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John Sloan studied at the Pennsylvania Academy of the Fine Arts in 1892, first with Thomas Anshutz, and later with Robert Henri. Sloan's professional career as an artist began as an illustrator for Philadelphia newspapers, the Enquirer and the Press. Moving to New York in 1904, he continued working in commercial art until 1916 when he began a long association with the Art Students League as a teacher.
Influenced by Henri and his teachings on realism, a group of eight artists, including John Sloan, rebelled against the National Academy of Design by organizing their own independent exhibition in 1908. Named The Eight by the press, these artists were a strong force in promoting a bold and unromanticized form of realism. Street scenes were a natural subject for Sloan and the New York Realists. His New York images feature a capacity for rendering narrative, chronicling life in the form of visual anecdotes.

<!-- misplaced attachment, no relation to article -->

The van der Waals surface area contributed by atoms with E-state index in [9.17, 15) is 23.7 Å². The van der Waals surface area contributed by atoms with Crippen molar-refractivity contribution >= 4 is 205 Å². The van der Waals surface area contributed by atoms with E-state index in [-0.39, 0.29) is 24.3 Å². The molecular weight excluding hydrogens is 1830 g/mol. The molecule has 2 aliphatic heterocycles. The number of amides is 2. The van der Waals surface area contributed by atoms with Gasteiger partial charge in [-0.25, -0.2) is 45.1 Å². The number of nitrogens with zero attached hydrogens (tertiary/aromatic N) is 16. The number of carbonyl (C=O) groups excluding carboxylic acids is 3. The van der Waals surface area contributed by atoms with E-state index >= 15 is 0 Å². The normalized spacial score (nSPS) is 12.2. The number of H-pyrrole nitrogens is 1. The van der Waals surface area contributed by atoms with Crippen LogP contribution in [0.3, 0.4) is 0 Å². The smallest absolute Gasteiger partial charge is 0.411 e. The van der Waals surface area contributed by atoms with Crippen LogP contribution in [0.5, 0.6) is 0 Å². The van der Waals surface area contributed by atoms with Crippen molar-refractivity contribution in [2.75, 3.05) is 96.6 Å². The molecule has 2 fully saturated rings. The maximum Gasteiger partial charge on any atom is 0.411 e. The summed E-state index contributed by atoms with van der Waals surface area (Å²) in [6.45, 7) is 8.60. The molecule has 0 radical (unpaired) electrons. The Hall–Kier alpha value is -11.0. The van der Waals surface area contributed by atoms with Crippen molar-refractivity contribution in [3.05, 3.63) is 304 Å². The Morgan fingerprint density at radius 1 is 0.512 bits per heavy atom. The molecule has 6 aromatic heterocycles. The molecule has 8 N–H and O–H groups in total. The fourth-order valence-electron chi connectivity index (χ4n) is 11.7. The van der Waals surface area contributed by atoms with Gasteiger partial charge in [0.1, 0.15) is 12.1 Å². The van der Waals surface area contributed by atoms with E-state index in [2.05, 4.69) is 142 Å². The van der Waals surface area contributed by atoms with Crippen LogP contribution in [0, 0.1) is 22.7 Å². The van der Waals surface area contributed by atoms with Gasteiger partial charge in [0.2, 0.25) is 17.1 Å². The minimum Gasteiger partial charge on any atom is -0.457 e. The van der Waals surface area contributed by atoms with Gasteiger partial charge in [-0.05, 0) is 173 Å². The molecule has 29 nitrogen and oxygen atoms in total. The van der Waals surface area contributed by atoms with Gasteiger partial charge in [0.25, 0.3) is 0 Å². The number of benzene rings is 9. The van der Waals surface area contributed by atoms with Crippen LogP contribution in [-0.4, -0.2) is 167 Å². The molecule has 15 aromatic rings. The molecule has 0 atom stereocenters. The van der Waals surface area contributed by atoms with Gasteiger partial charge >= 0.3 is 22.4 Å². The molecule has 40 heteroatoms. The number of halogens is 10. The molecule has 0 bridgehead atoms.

While Sloan's work is commonly associated with urban views, he became interested in other themes and locales, producing many landscapes of Gloucester, Massachusetts and Santa Fe as well as numerous figurative subjects which comprise a large part of his oeuvre. Sloan continued painting New York scenes until the late 1940s, but city subjects became less appealing to him and he produced fewer in later years.
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